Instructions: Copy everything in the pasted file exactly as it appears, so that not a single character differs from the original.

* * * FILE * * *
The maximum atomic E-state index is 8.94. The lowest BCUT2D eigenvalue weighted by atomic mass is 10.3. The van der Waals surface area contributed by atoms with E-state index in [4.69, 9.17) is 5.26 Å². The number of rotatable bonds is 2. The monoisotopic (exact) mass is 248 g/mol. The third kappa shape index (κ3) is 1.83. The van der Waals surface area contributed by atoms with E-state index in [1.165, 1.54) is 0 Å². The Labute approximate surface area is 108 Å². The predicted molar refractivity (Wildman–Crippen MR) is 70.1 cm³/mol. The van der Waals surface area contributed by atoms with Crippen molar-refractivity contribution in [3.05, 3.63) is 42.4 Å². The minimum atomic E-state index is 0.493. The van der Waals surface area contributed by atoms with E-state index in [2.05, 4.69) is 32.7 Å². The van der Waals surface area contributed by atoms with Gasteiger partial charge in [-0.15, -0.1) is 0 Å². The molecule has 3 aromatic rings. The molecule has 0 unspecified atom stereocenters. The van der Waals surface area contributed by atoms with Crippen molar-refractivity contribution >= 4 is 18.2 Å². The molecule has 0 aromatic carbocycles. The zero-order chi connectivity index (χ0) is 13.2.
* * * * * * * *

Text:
The maximum atomic E-state index is 8.94. The lowest BCUT2D eigenvalue weighted by atomic mass is 10.3. The van der Waals surface area contributed by atoms with E-state index in [4.69, 9.17) is 5.26 Å². The number of rotatable bonds is 2. The monoisotopic (exact) mass is 248 g/mol. The third kappa shape index (κ3) is 1.83. The van der Waals surface area contributed by atoms with E-state index in [1.165, 1.54) is 0 Å². The Labute approximate surface area is 108 Å². The predicted molar refractivity (Wildman–Crippen MR) is 70.1 cm³/mol. The van der Waals surface area contributed by atoms with Crippen molar-refractivity contribution in [3.05, 3.63) is 42.4 Å². The minimum atomic E-state index is 0.493. The van der Waals surface area contributed by atoms with E-state index in [2.05, 4.69) is 32.7 Å². The van der Waals surface area contributed by atoms with Gasteiger partial charge in [-0.15, -0.1) is 0 Å². The molecule has 3 aromatic rings. The molecule has 0 unspecified atom stereocenters. The van der Waals surface area contributed by atoms with Crippen molar-refractivity contribution >= 4 is 18.2 Å². The molecule has 0 aromatic carbocycles. The zero-order chi connectivity index (χ0) is 13.2.